and flexibly adjust their behavior to fit the particular circumstances. They are self-directed
and yet respond eagerly to activities introduced by teachers. Other preschoolers, in contrast,
are isolated or aggressive, or impulsive and unresponsive to socialization, or are unduly
reliant on the teachers for nurturance and guidance. Again, such individual differences are
well known to teachers and obvious to observers.
In presenting these variations in child behavior as we have, and by beginning with
Ainsworth’s descriptions of patterns of behavior in infancy, the continuity problem is already
partially solved. To see this, consider for a moment the trait-like characterizations of infant
behavior that preceded Ainsworth. Some infants were described as crying or vocalizing a lot
or a little, others as seeking a lot or a little proximity, and so forth, without regard to context.
But such frequencies were shown to be highly unstable across both time and situations (e.g.,
Masters & Wellman, 1974; Waters, 1978). Clearly, assessed this way they could not predict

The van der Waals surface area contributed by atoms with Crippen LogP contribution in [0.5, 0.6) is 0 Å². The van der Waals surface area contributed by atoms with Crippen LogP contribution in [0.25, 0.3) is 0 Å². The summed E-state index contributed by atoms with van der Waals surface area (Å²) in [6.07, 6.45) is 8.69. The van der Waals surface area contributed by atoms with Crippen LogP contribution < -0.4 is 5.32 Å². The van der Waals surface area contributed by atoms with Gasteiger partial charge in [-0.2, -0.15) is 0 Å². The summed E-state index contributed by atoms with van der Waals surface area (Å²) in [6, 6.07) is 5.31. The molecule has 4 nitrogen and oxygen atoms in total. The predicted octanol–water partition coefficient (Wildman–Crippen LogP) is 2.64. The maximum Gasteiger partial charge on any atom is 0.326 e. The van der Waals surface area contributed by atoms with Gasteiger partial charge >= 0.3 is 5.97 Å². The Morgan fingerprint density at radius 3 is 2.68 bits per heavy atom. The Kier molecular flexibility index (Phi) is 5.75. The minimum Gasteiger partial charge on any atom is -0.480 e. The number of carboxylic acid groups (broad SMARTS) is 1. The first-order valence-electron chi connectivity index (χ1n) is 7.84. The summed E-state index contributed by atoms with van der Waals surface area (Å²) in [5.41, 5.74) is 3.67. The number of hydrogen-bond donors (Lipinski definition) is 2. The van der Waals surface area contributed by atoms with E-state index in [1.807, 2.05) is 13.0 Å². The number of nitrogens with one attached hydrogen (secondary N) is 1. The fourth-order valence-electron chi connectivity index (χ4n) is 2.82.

variations of interest in the preschool years and beyond. In fact, it is unlikely that any infant
behavior, without reference to context and its organization with regard to the caregiver,
could predict later behavior very well. Infant behaviors are not only temporally unstable in
the short run, but they also change notably with development. Clinging to a caregiver is
quite common in 12-month-olds who have been briefly left alone in a novel setting; it is rare
with 3-year-olds and almost never happens with 5-year-olds. Emotional dependency, in
general, shows dramatic developmental changes. Infants are supposed to be highly
dependent. It is a natural, universal state in infancy. Seeking physical closeness and contact
is normative and functional. Five-year-olds do not need physical reassurance nearly as
much. Predicting dependency in preschool from variations in infant dependency would thus
seem very difficult, and indeed it is (Kagan & Moss, 1962). As contrasting examples,
aggression and empathic responsiveness to peers are quite common at age 5 years, but not at